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How did West German TV affect East German protests?

Editor’s note: This is the seventh post in a series drawn from a new Journal of Peace Research special issue on “Communication, Technology, and Political Conflict.” The entire special issue has been made available by Sage Publications.

To what extent do external factors affect the stability of dictatorships? This question occupies a central place in the political science literature on democratization, as researchers and practitioners want to know if and how democracies might be able to facilitate the democratization of nondemocratic regimes. Examples of potential democratizing factors include economic cooperation or sanctions, cultural and scientific exchange programs and cross-border mass media transmissions.

More recently, journalists and scholars have examined the Internet as a possible democratizing factor. While all of these factors have been claimed to affect the likelihood of democratization, researchers have struggled to disentangle cause-and-effect relationships because controlled experimentation, the gold standard for research in the natural and social sciences, is almost always infeasible in authoritarian regimes.

In instances such as these, researchers often look for a naturally occurring variation that provides them with the leverage needed to answer causal questions. Our paper in a new special issue of the Journal of Peace Research makes use of one such “natural experiment” that creates variation in the extent to which East Germans had access to West German television (WGTV) broadcasts in the fall of 1989, during the East German revolution.

Due primarily to variation in topography and distance from West German WGTV transmitters, parts of northeastern East Germany and the Dresden district in southeast East Germany were largely cut off from WGTV broadcasts. We use the Longley-Rice electromagnetic signal propagation model, as implemented in ArcGIS, in conjunction with terrain data and data on the location and technical characteristics of WGTV broadcast transmitters to estimate the exact level of WGTV signal available across East Germany (see Figure 1). For our main analysis, we convert this continuous measure into a binary measure of WGTV availability (see Figure 2), which allows us to distinguish between East German counties with and without access to WGTV.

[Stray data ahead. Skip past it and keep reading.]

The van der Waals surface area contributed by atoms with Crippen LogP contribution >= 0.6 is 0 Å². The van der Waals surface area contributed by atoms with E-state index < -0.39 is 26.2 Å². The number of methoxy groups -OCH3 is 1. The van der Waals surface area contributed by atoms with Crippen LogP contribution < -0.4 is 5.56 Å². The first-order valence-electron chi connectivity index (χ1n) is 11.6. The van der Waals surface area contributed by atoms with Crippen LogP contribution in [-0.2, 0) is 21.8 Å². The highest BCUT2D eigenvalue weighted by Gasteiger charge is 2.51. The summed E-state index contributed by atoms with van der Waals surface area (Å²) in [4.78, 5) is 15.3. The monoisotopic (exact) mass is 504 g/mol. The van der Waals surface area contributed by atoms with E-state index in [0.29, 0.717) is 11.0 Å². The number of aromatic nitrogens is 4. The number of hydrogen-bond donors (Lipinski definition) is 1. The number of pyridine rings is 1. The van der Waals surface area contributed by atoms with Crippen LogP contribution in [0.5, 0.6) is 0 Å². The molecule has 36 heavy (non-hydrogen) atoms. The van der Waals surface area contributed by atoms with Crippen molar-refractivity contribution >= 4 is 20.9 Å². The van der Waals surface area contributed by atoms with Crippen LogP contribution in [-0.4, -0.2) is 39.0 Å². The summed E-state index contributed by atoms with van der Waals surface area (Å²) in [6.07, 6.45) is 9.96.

Figure 1

Figure 2 

We use this data, together with data on 2,734 county-level protest events that occurred in East Germany between September 1989 and March 1990, to determine the effect of access to WGTV on protest occurrence. (Figure 3 shows a heat map of the number of protests per county.) Unlike other studies that gather data on protest events from news sources, we use protest data based on the records of the East German Ministry of the Interior, which assembled daily crisis reports submitted by local police forces, the records of the Ministry of State Security and numerous published secondary sources.

Figure 3

We use a series of statistical models to assess the likelihood of protests occurring in East German counties. We estimate the risk of protest occurrence as a function of WGTV access and an unusually rich set of more than 20 variables capturing broad socioeconomic differences between East German counties, relative deprivation and county-level variation in social capital.

What did we find in our analysis? While previous research has asserted that the East German revolution presents a prime example for how foreign mass media can supply information that is critical to anti-regime collective action, our results do not support this claim. Counties without access to WGTV were no more likely to experience protest events than counties with WGTV, conditional on variables.

This conclusion is unchanged if we allow the effect of WGTV to vary over time, based on the hypothesis that information scarcity in East Germany, and therefore the potential impact of Western mass media, was higher before the fall of the Berlin Wall than after.  Our conclusion also remains unchanged if we allow for spatial diffusion or alternative sources of political information, use different measures of access to WGTV, or focus on subsets of counties or the likelihood of the first protest event occurring. Finally, our conclusion also doesn’t change if we use carefully matched subsets of counties to identify the effect of WGTV.

Our finding stands in contrast to other research on the impact of mass media, or communication technology more generally, on collective action. Indeed, given our inability to find evidence for the claim that WGTV played an important role in mobilizing anti-regime protests during the East German revolution, we are wary of broad claims that mass media or other communication technologies can facilitate anti-regime collective action and democratization in other contexts. While such arguments are plausible enough, we currently simply do not have enough empirical evidence to pin down the effects, or lack of effects, of mass media and communication technologies on collective action in authoritarian regimes.

Charles Crabtree is a PhD student in the department of political science at Pennsylvania State University.

 David Darmofal is a professor in the department of political science at the University of South Carolina.

 Holger L. Kern is an assistant professor in the department of political science at Florida State University.